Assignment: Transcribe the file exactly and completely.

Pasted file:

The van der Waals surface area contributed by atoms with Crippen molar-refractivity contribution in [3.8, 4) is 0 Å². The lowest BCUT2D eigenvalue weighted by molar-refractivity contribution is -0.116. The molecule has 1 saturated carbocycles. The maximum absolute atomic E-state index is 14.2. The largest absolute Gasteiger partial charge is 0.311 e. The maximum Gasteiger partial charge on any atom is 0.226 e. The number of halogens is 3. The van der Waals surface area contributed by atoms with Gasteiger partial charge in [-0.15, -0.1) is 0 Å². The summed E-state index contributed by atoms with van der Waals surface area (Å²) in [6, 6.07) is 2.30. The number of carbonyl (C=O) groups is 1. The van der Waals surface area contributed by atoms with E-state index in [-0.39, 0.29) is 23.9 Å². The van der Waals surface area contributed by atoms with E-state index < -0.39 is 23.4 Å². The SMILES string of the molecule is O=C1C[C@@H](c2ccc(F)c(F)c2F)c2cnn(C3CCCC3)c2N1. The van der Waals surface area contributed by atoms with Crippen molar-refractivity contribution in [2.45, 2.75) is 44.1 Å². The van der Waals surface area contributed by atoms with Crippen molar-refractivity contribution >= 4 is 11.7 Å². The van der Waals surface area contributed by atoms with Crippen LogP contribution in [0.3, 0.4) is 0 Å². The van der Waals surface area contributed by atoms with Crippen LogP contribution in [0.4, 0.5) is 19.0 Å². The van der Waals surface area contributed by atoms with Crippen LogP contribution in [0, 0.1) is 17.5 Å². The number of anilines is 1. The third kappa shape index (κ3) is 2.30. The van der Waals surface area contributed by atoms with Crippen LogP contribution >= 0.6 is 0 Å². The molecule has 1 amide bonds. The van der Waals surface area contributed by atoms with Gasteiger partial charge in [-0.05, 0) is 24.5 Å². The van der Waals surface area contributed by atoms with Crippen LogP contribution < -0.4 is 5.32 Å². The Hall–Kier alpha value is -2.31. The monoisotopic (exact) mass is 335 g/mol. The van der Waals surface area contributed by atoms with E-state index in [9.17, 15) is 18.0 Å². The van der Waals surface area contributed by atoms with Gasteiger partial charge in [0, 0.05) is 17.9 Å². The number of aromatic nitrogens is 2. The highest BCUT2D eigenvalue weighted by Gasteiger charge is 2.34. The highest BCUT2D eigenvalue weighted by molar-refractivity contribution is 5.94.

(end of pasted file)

The van der Waals surface area contributed by atoms with Crippen molar-refractivity contribution in [3.8, 4) is 0 Å². The lowest BCUT2D eigenvalue weighted by molar-refractivity contribution is -0.116. The molecule has 1 saturated carbocycles. The maximum absolute atomic E-state index is 14.2. The largest absolute Gasteiger partial charge is 0.311 e. The maximum Gasteiger partial charge on any atom is 0.226 e. The number of halogens is 3. The van der Waals surface area contributed by atoms with Gasteiger partial charge in [-0.15, -0.1) is 0 Å². The summed E-state index contributed by atoms with van der Waals surface area (Å²) in [6, 6.07) is 2.30. The number of carbonyl (C=O) groups is 1. The van der Waals surface area contributed by atoms with E-state index in [-0.39, 0.29) is 23.9 Å². The van der Waals surface area contributed by atoms with E-state index < -0.39 is 23.4 Å². The SMILES string of the molecule is O=C1C[C@@H](c2ccc(F)c(F)c2F)c2cnn(C3CCCC3)c2N1. The van der Waals surface area contributed by atoms with Crippen molar-refractivity contribution in [2.45, 2.75) is 44.1 Å². The van der Waals surface area contributed by atoms with Crippen molar-refractivity contribution >= 4 is 11.7 Å². The van der Waals surface area contributed by atoms with Crippen LogP contribution in [0.3, 0.4) is 0 Å². The van der Waals surface area contributed by atoms with Crippen LogP contribution in [0.4, 0.5) is 19.0 Å². The van der Waals surface area contributed by atoms with Crippen LogP contribution in [0, 0.1) is 17.5 Å². The number of anilines is 1. The third kappa shape index (κ3) is 2.30. The van der Waals surface area contributed by atoms with Crippen LogP contribution >= 0.6 is 0 Å². The molecule has 1 amide bonds. The van der Waals surface area contributed by atoms with Gasteiger partial charge in [-0.05, 0) is 24.5 Å². The van der Waals surface area contributed by atoms with Crippen LogP contribution < -0.4 is 5.32 Å². The Hall–Kier alpha value is -2.31. The monoisotopic (exact) mass is 335 g/mol. The van der Waals surface area contributed by atoms with E-state index in [9.17, 15) is 18.0 Å². The van der Waals surface area contributed by atoms with Gasteiger partial charge in [0, 0.05) is 17.9 Å². The number of aromatic nitrogens is 2. The highest BCUT2D eigenvalue weighted by Gasteiger charge is 2.34. The highest BCUT2D eigenvalue weighted by molar-refractivity contribution is 5.94.